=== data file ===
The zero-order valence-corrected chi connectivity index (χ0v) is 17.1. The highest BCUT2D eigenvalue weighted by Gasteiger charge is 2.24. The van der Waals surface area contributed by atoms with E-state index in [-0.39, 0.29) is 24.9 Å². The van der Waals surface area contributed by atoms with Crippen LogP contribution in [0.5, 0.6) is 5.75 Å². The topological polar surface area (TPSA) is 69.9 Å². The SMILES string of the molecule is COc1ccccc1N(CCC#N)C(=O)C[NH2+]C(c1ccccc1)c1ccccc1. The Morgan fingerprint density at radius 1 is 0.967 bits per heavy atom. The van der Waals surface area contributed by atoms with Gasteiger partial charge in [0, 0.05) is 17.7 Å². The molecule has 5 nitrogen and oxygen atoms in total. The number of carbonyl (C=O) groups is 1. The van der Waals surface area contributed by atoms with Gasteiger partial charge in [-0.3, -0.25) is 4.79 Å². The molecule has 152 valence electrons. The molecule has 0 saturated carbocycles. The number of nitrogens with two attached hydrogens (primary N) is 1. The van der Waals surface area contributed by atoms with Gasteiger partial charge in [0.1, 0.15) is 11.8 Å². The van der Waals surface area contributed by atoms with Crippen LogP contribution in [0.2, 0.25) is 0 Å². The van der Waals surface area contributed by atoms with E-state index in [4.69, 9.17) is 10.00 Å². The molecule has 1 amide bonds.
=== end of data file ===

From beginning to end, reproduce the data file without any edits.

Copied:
The zero-order valence-corrected chi connectivity index (χ0v) is 17.1. The highest BCUT2D eigenvalue weighted by Gasteiger charge is 2.24. The van der Waals surface area contributed by atoms with E-state index in [-0.39, 0.29) is 24.9 Å². The van der Waals surface area contributed by atoms with Crippen LogP contribution in [0.5, 0.6) is 5.75 Å². The topological polar surface area (TPSA) is 69.9 Å². The SMILES string of the molecule is COc1ccccc1N(CCC#N)C(=O)C[NH2+]C(c1ccccc1)c1ccccc1. The Morgan fingerprint density at radius 1 is 0.967 bits per heavy atom. The van der Waals surface area contributed by atoms with Gasteiger partial charge in [0, 0.05) is 17.7 Å². The molecule has 5 nitrogen and oxygen atoms in total. The number of carbonyl (C=O) groups is 1. The van der Waals surface area contributed by atoms with Gasteiger partial charge in [-0.3, -0.25) is 4.79 Å². The molecule has 152 valence electrons. The molecule has 0 saturated carbocycles. The number of nitrogens with two attached hydrogens (primary N) is 1. The van der Waals surface area contributed by atoms with Gasteiger partial charge in [0.1, 0.15) is 11.8 Å². The van der Waals surface area contributed by atoms with Crippen LogP contribution in [0.2, 0.25) is 0 Å². The van der Waals surface area contributed by atoms with E-state index in [4.69, 9.17) is 10.00 Å². The molecule has 1 amide bonds.